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Friday, May 27, 2022
UW-Madison has announced that they will implement a third-factor authentication to the login process.

After over 5,600 NetID accounts hacked, UW-Madison moves to implement third factor of authentication

All articles featured in The Beet are creative, satirical and/or entirely fictional pieces. They are fully intended as such and should not be taken seriously as news.

The UW-Madison Office of Cybersecurity announced on Tuesday that 5,688 NetID accounts were successfully hacked on November 8th, 2019.

This successful hacking attempt occurred soon after UW-Madison implemented Multi-Factor Authentication (MFA) via the Duo Mobile App in October of 2019, a system which requires students to verify their identity on the app in order to login to their NetID accounts.

“I know that many folks are angry with this news, and they have a right to be. I know people are frustrated because MFA was supposed to prevent this type of scenario” said Cybrus E. Curity, director of the UW-Madison Department of Information Technology. “But the fact of the matter is that MFA did work to prevent thousands of people’s information from being compromised. Over 45,000 attempts of phishing and hacking occur each week, and unfortunately this one happened to slip through.”

In response to the November hacking of NetID accounts, UW-Madison has announced that they will implement a third-factor authentication to the login process by the beginning of the Fall 2020 semester.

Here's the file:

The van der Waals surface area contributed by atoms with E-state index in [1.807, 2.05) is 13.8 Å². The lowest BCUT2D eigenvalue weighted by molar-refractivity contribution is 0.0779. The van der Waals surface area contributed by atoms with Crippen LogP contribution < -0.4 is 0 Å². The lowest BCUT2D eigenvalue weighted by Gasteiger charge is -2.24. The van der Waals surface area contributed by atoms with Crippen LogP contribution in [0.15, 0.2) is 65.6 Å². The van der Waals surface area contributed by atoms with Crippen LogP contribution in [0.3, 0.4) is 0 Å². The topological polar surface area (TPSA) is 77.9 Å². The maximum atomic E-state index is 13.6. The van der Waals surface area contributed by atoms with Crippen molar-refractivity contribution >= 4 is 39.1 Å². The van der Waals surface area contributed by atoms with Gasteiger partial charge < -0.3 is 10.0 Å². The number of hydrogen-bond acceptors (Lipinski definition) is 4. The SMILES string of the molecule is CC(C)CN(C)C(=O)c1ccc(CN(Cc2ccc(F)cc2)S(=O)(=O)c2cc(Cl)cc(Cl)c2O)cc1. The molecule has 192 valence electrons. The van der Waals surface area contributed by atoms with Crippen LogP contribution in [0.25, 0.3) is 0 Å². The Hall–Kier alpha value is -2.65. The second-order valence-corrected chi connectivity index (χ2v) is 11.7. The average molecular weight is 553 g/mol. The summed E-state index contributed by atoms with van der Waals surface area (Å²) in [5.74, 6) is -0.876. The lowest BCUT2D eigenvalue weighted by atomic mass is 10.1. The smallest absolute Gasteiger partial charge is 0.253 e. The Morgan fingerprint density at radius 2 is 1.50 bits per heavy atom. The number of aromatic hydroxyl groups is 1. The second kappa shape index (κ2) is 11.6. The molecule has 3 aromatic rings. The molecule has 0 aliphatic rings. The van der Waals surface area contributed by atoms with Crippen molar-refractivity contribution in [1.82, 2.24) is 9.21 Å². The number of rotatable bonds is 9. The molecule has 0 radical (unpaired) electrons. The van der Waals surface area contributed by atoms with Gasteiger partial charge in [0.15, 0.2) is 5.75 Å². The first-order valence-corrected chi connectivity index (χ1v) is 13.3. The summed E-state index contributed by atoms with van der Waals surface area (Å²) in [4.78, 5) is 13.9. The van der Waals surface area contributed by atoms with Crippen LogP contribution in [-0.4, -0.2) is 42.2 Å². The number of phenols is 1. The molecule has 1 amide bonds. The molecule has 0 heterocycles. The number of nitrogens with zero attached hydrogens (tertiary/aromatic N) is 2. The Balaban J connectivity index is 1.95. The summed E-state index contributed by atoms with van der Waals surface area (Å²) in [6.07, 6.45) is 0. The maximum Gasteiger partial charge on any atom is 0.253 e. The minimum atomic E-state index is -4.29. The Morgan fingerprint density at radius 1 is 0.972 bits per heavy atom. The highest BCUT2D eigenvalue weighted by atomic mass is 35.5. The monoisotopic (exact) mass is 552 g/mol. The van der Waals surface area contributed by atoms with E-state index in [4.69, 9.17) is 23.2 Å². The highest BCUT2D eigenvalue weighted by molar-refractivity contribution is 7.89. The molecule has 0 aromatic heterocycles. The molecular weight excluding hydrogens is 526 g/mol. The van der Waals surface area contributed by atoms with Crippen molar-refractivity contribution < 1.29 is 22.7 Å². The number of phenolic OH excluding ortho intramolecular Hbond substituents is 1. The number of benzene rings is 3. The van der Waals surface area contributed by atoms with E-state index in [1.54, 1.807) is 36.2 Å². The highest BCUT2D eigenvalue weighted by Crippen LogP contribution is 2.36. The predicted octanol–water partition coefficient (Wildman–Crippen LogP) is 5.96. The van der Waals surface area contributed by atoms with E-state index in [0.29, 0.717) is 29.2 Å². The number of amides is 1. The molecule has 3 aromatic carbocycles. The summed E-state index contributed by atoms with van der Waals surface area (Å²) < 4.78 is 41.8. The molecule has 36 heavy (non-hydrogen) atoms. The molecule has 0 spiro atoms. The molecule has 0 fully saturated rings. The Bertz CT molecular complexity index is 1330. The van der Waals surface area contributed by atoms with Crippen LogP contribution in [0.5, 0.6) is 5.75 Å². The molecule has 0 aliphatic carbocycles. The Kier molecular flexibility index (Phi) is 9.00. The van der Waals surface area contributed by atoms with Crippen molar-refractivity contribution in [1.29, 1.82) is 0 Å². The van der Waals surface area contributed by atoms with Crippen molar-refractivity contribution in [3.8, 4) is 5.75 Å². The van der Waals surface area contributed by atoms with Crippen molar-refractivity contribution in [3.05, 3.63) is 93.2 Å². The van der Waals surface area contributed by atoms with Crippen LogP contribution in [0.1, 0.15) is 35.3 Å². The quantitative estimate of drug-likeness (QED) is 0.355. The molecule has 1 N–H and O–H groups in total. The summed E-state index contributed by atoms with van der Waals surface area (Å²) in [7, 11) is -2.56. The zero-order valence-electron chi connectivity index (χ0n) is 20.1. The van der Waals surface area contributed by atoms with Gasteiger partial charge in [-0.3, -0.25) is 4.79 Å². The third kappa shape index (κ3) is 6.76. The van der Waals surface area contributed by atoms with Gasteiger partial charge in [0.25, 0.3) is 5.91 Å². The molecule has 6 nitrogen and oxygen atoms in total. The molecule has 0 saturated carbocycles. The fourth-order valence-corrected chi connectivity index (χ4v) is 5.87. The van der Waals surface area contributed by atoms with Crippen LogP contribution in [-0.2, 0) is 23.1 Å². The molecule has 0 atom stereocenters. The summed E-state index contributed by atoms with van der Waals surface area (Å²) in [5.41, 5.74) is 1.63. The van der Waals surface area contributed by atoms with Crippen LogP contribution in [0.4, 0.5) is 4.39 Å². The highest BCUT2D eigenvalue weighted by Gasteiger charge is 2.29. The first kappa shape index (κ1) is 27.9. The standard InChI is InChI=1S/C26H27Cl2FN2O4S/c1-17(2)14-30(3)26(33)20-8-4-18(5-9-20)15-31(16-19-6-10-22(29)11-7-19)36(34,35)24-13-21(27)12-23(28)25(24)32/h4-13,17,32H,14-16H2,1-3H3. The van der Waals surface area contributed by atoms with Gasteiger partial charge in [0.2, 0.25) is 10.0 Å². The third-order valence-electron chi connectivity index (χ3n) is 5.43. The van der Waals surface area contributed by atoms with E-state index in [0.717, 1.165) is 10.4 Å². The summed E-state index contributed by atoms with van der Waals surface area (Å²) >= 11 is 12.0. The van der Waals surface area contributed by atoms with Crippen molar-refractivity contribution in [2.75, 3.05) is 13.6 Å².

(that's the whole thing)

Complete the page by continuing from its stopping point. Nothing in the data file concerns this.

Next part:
It is unclear, however, what the third-factor authentication will be. It could be as routine as verifying one’s identity with a third device, such as an Apple Watch, iPod Nano or Roomba vaccum cleaner, or it may be a much more taxing verification format such as a finger prick for a blood sample analysis or anal swab for a stool sample analysis. There is simply no way to know.

Given that the current use of Duo-MFA is unpopular among students, this move by UW-Madison administration is unlikely to be received well. In our interviews on the matter, various students described using Duo-MFA as “annoying,” “tedious” and “as emotionally draining as putting the kidney stone I just passed back up my urethra with a pair of rusty tweezers.”

In order to address student concerns about a campus-wide implementation of a third factor of authentication, the Department of Information Technology office will be holding a public forum to answer questions. The meeting will be held Feb. 2, 2020 in the fish tank aisle of the Janesville PetSmart.

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